Chemistry of a Mucopolysaccharide produced by Guinea Pig Lymphocytes


THE guinea pig lymphocyte has long been known to contain a special inclusion body. Such lymphocytes, called Kurloff cells after their discoverer, increase greatly in number in pregnancy and were shown by Ledingham1 to be produced in both malesand females by administration of œstrogens. Marshall and Swettenham2, by histochemical methods, have shown that the inclusion body is composed of a mucoprotein–sulphated mucopolysaccharide complex. Further work on the chemistry of a mucopolysaccharide fraction by extraction of spleens of œstrogen-treated guinea pigs gave the following results:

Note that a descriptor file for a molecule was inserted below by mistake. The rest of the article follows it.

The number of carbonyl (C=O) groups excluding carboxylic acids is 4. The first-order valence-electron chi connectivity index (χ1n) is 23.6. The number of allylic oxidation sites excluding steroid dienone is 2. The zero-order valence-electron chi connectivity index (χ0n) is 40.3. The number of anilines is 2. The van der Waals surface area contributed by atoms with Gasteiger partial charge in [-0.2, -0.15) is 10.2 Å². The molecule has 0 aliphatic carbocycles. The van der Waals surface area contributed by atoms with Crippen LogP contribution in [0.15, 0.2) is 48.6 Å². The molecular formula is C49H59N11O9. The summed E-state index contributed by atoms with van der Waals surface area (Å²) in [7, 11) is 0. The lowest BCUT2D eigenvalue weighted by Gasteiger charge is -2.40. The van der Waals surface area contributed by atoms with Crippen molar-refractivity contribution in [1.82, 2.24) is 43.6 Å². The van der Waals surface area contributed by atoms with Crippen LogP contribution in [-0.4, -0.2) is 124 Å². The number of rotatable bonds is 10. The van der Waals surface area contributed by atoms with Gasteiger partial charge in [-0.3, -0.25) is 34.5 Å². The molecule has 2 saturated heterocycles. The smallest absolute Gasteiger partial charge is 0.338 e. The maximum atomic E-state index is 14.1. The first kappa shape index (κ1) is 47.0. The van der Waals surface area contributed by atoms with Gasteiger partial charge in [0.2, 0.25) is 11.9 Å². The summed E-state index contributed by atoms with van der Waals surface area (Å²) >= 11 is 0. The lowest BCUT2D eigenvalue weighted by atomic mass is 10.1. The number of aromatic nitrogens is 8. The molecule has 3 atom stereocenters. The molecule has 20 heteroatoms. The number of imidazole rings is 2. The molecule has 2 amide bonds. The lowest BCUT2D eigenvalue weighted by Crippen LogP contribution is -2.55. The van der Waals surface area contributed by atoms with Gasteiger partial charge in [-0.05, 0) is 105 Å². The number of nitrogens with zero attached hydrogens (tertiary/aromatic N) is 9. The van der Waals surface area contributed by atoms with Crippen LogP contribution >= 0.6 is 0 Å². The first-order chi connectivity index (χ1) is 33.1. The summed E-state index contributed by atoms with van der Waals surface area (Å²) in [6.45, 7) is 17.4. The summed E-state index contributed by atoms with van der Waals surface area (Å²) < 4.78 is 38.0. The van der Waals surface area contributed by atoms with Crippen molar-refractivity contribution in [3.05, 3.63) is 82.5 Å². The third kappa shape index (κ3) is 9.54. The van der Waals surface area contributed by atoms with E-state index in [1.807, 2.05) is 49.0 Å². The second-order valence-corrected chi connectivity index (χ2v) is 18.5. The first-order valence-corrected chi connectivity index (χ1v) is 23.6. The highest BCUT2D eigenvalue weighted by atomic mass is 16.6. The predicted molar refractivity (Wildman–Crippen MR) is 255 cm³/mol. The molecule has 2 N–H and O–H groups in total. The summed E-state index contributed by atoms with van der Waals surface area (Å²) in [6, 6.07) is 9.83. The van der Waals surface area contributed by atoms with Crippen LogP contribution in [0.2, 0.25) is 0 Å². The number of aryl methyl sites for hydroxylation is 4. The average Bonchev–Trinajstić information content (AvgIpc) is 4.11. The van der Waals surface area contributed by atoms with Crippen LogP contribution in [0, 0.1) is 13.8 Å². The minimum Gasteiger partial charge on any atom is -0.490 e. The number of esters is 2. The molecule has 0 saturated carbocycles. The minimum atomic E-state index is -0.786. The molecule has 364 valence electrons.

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  1. 1

    Ledingham, J. C. G., J. Path. Bact., 50, 201 (1940).

  2. 2

    Marshall, A. H. E., and Swettenham, K. V., J. Anat., 93, 348 (1959).

  3. 3

    Gardell, S., Acta Chem. Scand., 7, 207 (1953).

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MUIR, H., MARSHALL, A. Chemistry of a Mucopolysaccharide produced by Guinea Pig Lymphocytes. Nature 191, 706 (1961).

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